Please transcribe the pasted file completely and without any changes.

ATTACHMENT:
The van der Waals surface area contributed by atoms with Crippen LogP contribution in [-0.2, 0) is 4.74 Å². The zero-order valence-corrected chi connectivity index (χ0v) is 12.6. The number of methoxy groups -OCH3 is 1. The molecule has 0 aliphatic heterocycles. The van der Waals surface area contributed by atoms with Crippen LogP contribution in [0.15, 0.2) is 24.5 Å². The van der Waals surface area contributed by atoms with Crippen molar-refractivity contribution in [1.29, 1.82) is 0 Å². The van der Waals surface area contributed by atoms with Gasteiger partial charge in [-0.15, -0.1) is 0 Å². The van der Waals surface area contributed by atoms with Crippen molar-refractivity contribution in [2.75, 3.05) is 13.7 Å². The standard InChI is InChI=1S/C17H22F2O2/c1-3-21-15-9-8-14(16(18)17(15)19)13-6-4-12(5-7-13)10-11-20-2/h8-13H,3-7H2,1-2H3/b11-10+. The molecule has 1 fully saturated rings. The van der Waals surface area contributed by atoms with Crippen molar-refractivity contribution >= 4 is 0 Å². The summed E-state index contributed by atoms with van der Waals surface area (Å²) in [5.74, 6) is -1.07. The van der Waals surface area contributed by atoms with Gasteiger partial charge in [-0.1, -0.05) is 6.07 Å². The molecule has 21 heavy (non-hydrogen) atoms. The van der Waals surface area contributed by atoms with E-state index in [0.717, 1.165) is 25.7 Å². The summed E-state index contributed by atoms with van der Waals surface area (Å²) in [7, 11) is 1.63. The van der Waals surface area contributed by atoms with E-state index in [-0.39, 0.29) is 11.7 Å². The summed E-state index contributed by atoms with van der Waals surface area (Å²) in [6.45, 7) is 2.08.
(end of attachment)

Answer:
The van der Waals surface area contributed by atoms with Crippen LogP contribution in [-0.2, 0) is 4.74 Å². The zero-order valence-corrected chi connectivity index (χ0v) is 12.6. The number of methoxy groups -OCH3 is 1. The molecule has 0 aliphatic heterocycles. The van der Waals surface area contributed by atoms with Crippen LogP contribution in [0.15, 0.2) is 24.5 Å². The van der Waals surface area contributed by atoms with Crippen molar-refractivity contribution in [1.29, 1.82) is 0 Å². The van der Waals surface area contributed by atoms with Gasteiger partial charge in [-0.15, -0.1) is 0 Å². The van der Waals surface area contributed by atoms with Crippen molar-refractivity contribution in [2.75, 3.05) is 13.7 Å². The standard InChI is InChI=1S/C17H22F2O2/c1-3-21-15-9-8-14(16(18)17(15)19)13-6-4-12(5-7-13)10-11-20-2/h8-13H,3-7H2,1-2H3/b11-10+. The molecule has 1 fully saturated rings. The van der Waals surface area contributed by atoms with Crippen molar-refractivity contribution >= 4 is 0 Å². The summed E-state index contributed by atoms with van der Waals surface area (Å²) in [5.74, 6) is -1.07. The van der Waals surface area contributed by atoms with Gasteiger partial charge in [-0.1, -0.05) is 6.07 Å². The molecule has 21 heavy (non-hydrogen) atoms. The van der Waals surface area contributed by atoms with E-state index in [0.717, 1.165) is 25.7 Å². The summed E-state index contributed by atoms with van der Waals surface area (Å²) in [7, 11) is 1.63. The van der Waals surface area contributed by atoms with E-state index in [-0.39, 0.29) is 11.7 Å². The summed E-state index contributed by atoms with van der Waals surface area (Å²) in [6.45, 7) is 2.08.